Around this time, Hartmann was studying at the Lunar and Planetary Laboratory in Tucson, Arizona. He considered himself to be a ‘crater-counter’, concerned mainly with the mapping of the Moon.

In addition he and his colleagues were studying yet another theory – co-accretion.
Accretion is the method by which planets came to be formed out of the debris of the ‘Big Bang’. 4.5 billion years ago our solar system would have been full of debris which accreted together into chunks under the influence of each one’s gravity.

The new evidence added feasibility to the theory that both the Earth and the Moon had formed by accretion at the same time. Yet there were still problems. The main one was that all of the other bodies that formed at that time in our solar system have an iron core which the Moon lacks.

Studying work on accretion being done by Safronov in Russia, Hartmann et al. realized that there must have been many large bodies in Earth’s vicinity during this period. This, along with their studies of the Moon’s craters, suggested that the ‘giant impact’ theory wasn’t as silly as it had first seemed.

In 1974 they published their hypothesis in Icarus, expecting to be laughed at. On the contrary, they discovered that other scientists, most notably Alastair Cameron, had been approaching the same conclusion from a different direction.

Cameron was a planetary physicist who had been studying the relationship of the movement between the two bodies. He realized that the maths didn’t fit any of the previous theories. He was also working on the idea that a third body must have hit the Earth. This theory explained all of the difficulties with previous ones and has become almost universally accepted.

This third body is usually referred to as ‘the impactor’, Theia (in Greek mythology the mother of Selene, the moon goddess) or sometimes Orpheus (an ancient Greek astrologer). It must have been around the size of Mars, one tenth of the size of the Earth.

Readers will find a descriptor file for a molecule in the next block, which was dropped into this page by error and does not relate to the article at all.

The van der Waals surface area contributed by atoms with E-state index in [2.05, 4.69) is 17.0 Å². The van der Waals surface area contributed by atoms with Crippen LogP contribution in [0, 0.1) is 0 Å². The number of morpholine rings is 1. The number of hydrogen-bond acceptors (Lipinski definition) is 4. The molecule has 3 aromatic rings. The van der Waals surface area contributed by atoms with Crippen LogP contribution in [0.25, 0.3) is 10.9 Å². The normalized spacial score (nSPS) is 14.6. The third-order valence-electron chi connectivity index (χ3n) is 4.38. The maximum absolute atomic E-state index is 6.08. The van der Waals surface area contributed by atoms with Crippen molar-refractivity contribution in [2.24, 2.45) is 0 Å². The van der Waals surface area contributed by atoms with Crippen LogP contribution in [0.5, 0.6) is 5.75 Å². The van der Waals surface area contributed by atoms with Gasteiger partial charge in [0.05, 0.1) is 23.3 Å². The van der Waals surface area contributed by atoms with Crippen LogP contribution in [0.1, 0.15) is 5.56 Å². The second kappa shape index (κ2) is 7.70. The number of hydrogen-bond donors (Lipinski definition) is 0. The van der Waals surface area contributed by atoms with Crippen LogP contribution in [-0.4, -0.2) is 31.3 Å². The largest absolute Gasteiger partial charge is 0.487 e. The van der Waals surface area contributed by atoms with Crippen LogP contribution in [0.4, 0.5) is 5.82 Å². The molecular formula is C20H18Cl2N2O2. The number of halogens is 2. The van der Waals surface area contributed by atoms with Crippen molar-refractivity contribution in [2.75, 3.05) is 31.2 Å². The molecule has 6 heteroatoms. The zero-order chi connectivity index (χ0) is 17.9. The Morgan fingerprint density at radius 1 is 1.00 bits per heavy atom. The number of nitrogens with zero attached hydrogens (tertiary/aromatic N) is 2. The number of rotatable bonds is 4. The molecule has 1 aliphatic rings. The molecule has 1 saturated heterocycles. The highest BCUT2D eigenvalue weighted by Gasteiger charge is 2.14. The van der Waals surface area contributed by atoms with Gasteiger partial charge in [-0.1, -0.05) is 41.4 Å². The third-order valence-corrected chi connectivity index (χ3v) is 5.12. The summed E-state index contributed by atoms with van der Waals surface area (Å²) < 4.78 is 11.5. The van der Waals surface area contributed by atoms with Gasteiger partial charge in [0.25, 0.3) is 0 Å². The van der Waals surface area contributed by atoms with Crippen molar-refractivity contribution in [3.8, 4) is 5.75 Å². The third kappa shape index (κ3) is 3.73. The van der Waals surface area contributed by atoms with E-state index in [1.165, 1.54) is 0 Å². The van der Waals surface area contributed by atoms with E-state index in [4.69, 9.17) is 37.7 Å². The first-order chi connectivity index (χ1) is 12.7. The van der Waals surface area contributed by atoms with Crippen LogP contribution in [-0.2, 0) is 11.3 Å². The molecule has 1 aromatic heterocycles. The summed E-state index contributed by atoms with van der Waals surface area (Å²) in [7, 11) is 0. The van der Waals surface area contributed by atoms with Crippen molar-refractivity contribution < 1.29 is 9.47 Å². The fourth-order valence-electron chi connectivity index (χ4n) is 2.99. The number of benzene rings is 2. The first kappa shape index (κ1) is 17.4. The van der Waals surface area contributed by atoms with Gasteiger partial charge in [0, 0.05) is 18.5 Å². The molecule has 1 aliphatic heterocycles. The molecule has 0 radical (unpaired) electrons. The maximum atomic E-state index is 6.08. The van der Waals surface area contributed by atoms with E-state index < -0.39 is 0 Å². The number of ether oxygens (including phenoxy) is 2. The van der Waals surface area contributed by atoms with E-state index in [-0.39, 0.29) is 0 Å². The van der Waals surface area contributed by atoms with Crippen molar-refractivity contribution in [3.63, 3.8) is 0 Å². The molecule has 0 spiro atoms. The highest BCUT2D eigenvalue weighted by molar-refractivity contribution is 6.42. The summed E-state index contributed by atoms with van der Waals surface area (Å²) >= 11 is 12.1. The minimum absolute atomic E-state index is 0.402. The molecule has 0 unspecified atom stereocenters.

‘Earth blew up into an amoeba shape, then settled back into a sphere.’ (Dana Mackenzie).

About a third of the Earth’s volume was pulverized and sent up in an enormous plume, forming a spiral as the planet rotated. The iron core of the impactor melted into the iron core of the Earth. The volatile elements in the exploded material boiled off. Over time the Earth settled down and the plume of debris accreted to form the Moon. This theory makes sense of all of the anomalies discovered in the constitution of Moon rocks, and of the absence of an iron core in the Moon.

Since 1984, and the Kona Consensus, all the further evidence gathered has supported the giant impact theory.

William Hartmann is still studying the formation of bodies in space as well as being even more well known as a space artist. You can see his work on his web-pages at the Planetary Science Institute site.


Dana Mackenzie 2002 ‘The Big Splat or How our Moon came to be.’

Hartmann, W. K., R.J. Phillips, and G.J. Taylor, eds. 1986. Origin of the Moon. (Houston: Lunar and Planetary Institute.)

Robin Canup Ph.D. 1999, ‘Big Bang, New Moon’ published in ‘Technology Today’